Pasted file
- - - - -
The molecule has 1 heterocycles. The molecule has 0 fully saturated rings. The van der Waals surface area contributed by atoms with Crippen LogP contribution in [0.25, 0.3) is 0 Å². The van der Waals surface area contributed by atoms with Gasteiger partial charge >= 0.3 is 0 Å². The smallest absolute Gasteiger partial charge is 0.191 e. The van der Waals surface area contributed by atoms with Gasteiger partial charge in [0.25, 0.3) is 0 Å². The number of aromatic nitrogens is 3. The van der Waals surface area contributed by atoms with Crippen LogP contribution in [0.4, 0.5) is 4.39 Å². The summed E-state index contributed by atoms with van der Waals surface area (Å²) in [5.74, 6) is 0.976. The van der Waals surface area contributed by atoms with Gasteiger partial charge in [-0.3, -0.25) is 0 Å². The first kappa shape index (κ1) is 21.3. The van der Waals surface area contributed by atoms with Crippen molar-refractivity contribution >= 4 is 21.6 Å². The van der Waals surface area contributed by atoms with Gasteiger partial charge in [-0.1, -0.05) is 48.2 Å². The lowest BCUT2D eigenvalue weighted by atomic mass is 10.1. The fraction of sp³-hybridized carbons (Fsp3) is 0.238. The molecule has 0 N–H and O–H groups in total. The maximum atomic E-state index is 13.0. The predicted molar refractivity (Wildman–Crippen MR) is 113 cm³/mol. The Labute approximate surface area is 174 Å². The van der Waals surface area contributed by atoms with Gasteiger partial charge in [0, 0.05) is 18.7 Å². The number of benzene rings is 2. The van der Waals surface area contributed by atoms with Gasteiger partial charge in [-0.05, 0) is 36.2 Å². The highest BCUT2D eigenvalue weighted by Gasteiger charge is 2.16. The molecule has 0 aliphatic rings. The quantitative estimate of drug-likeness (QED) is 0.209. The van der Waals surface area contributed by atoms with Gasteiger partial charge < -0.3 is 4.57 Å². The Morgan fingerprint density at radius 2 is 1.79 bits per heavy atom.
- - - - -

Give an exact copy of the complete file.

The molecule has 1 heterocycles. The molecule has 0 fully saturated rings. The van der Waals surface area contributed by atoms with Crippen LogP contribution in [0.25, 0.3) is 0 Å². The van der Waals surface area contributed by atoms with Gasteiger partial charge >= 0.3 is 0 Å². The smallest absolute Gasteiger partial charge is 0.191 e. The van der Waals surface area contributed by atoms with Gasteiger partial charge in [0.25, 0.3) is 0 Å². The number of aromatic nitrogens is 3. The van der Waals surface area contributed by atoms with Crippen LogP contribution in [0.4, 0.5) is 4.39 Å². The summed E-state index contributed by atoms with van der Waals surface area (Å²) in [5.74, 6) is 0.976. The van der Waals surface area contributed by atoms with Gasteiger partial charge in [-0.3, -0.25) is 0 Å². The first kappa shape index (κ1) is 21.3. The van der Waals surface area contributed by atoms with Crippen molar-refractivity contribution >= 4 is 21.6 Å². The van der Waals surface area contributed by atoms with Gasteiger partial charge in [-0.1, -0.05) is 48.2 Å². The lowest BCUT2D eigenvalue weighted by atomic mass is 10.1. The fraction of sp³-hybridized carbons (Fsp3) is 0.238. The molecule has 0 N–H and O–H groups in total. The maximum atomic E-state index is 13.0. The predicted molar refractivity (Wildman–Crippen MR) is 113 cm³/mol. The Labute approximate surface area is 174 Å². The van der Waals surface area contributed by atoms with Gasteiger partial charge in [0, 0.05) is 18.7 Å². The number of benzene rings is 2. The van der Waals surface area contributed by atoms with Gasteiger partial charge in [-0.05, 0) is 36.2 Å². The highest BCUT2D eigenvalue weighted by Gasteiger charge is 2.16. The molecule has 0 aliphatic rings. The quantitative estimate of drug-likeness (QED) is 0.209. The van der Waals surface area contributed by atoms with Gasteiger partial charge < -0.3 is 4.57 Å². The Morgan fingerprint density at radius 2 is 1.79 bits per heavy atom.